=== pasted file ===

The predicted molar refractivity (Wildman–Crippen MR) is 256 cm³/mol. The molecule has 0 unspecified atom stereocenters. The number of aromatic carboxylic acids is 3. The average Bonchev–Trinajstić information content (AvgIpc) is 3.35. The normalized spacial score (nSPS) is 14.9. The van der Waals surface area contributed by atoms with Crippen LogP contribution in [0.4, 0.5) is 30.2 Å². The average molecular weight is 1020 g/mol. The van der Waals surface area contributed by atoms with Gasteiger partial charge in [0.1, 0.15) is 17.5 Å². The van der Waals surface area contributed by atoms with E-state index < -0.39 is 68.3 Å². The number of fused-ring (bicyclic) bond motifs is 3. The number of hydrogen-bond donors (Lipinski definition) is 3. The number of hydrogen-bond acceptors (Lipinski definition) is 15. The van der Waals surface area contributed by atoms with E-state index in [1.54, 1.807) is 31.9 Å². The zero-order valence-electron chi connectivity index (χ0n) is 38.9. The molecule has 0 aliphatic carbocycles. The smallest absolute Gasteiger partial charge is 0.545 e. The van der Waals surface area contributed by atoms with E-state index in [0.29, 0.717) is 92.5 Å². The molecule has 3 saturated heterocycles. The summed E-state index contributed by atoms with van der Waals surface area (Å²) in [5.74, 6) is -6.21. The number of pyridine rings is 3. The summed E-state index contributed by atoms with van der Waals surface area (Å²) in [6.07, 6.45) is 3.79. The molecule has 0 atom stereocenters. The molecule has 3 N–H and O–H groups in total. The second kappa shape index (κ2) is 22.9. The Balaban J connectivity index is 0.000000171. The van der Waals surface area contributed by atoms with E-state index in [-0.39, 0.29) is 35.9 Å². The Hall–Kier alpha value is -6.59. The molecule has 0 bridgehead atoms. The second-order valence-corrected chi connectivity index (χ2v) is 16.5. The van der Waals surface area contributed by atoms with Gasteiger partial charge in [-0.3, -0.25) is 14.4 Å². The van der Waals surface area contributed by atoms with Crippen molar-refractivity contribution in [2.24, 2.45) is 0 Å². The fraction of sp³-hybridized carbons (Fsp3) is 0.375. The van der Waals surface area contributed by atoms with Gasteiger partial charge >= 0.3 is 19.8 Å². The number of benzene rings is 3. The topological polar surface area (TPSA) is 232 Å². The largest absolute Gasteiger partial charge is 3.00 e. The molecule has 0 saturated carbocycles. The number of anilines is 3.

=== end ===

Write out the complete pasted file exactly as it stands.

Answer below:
The predicted molar refractivity (Wildman–Crippen MR) is 256 cm³/mol. The molecule has 0 unspecified atom stereocenters. The number of aromatic carboxylic acids is 3. The average Bonchev–Trinajstić information content (AvgIpc) is 3.35. The normalized spacial score (nSPS) is 14.9. The van der Waals surface area contributed by atoms with Crippen LogP contribution in [0.4, 0.5) is 30.2 Å². The average molecular weight is 1020 g/mol. The van der Waals surface area contributed by atoms with Gasteiger partial charge in [0.1, 0.15) is 17.5 Å². The van der Waals surface area contributed by atoms with E-state index < -0.39 is 68.3 Å². The number of fused-ring (bicyclic) bond motifs is 3. The number of hydrogen-bond donors (Lipinski definition) is 3. The number of hydrogen-bond acceptors (Lipinski definition) is 15. The van der Waals surface area contributed by atoms with E-state index in [1.54, 1.807) is 31.9 Å². The zero-order valence-electron chi connectivity index (χ0n) is 38.9. The molecule has 0 aliphatic carbocycles. The smallest absolute Gasteiger partial charge is 0.545 e. The van der Waals surface area contributed by atoms with E-state index in [0.29, 0.717) is 92.5 Å². The molecule has 3 saturated heterocycles. The summed E-state index contributed by atoms with van der Waals surface area (Å²) in [5.74, 6) is -6.21. The number of pyridine rings is 3. The summed E-state index contributed by atoms with van der Waals surface area (Å²) in [6.07, 6.45) is 3.79. The molecule has 0 atom stereocenters. The molecule has 3 N–H and O–H groups in total. The second kappa shape index (κ2) is 22.9. The Balaban J connectivity index is 0.000000171. The van der Waals surface area contributed by atoms with E-state index in [-0.39, 0.29) is 35.9 Å². The Hall–Kier alpha value is -6.59. The molecule has 0 bridgehead atoms. The second-order valence-corrected chi connectivity index (χ2v) is 16.5. The van der Waals surface area contributed by atoms with Gasteiger partial charge in [-0.3, -0.25) is 14.4 Å². The van der Waals surface area contributed by atoms with Crippen molar-refractivity contribution in [2.24, 2.45) is 0 Å². The fraction of sp³-hybridized carbons (Fsp3) is 0.375. The van der Waals surface area contributed by atoms with Gasteiger partial charge >= 0.3 is 19.8 Å². The number of benzene rings is 3. The topological polar surface area (TPSA) is 232 Å². The largest absolute Gasteiger partial charge is 3.00 e. The molecule has 0 saturated carbocycles. The number of anilines is 3.